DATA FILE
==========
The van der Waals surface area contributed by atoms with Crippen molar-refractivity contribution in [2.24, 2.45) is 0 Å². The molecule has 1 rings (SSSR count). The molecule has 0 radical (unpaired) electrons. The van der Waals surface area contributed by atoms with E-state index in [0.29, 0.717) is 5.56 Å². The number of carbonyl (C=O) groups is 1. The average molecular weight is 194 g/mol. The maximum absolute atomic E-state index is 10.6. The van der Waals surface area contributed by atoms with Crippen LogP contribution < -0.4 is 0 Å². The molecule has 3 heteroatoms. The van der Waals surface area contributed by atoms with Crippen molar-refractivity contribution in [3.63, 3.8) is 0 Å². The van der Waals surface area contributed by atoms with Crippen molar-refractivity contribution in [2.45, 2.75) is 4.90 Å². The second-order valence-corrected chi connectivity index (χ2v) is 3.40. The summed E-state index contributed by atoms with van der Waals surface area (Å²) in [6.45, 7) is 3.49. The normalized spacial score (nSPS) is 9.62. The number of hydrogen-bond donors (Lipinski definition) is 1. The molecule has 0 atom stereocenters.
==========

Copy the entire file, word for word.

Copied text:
The van der Waals surface area contributed by atoms with Crippen molar-refractivity contribution in [2.24, 2.45) is 0 Å². The molecule has 1 rings (SSSR count). The molecule has 0 radical (unpaired) electrons. The van der Waals surface area contributed by atoms with E-state index in [0.29, 0.717) is 5.56 Å². The number of carbonyl (C=O) groups is 1. The average molecular weight is 194 g/mol. The maximum absolute atomic E-state index is 10.6. The van der Waals surface area contributed by atoms with Crippen LogP contribution < -0.4 is 0 Å². The molecule has 3 heteroatoms. The van der Waals surface area contributed by atoms with Crippen molar-refractivity contribution in [3.63, 3.8) is 0 Å². The van der Waals surface area contributed by atoms with Crippen molar-refractivity contribution in [2.45, 2.75) is 4.90 Å². The second-order valence-corrected chi connectivity index (χ2v) is 3.40. The summed E-state index contributed by atoms with van der Waals surface area (Å²) in [6.45, 7) is 3.49. The normalized spacial score (nSPS) is 9.62. The number of hydrogen-bond donors (Lipinski definition) is 1. The molecule has 0 atom stereocenters.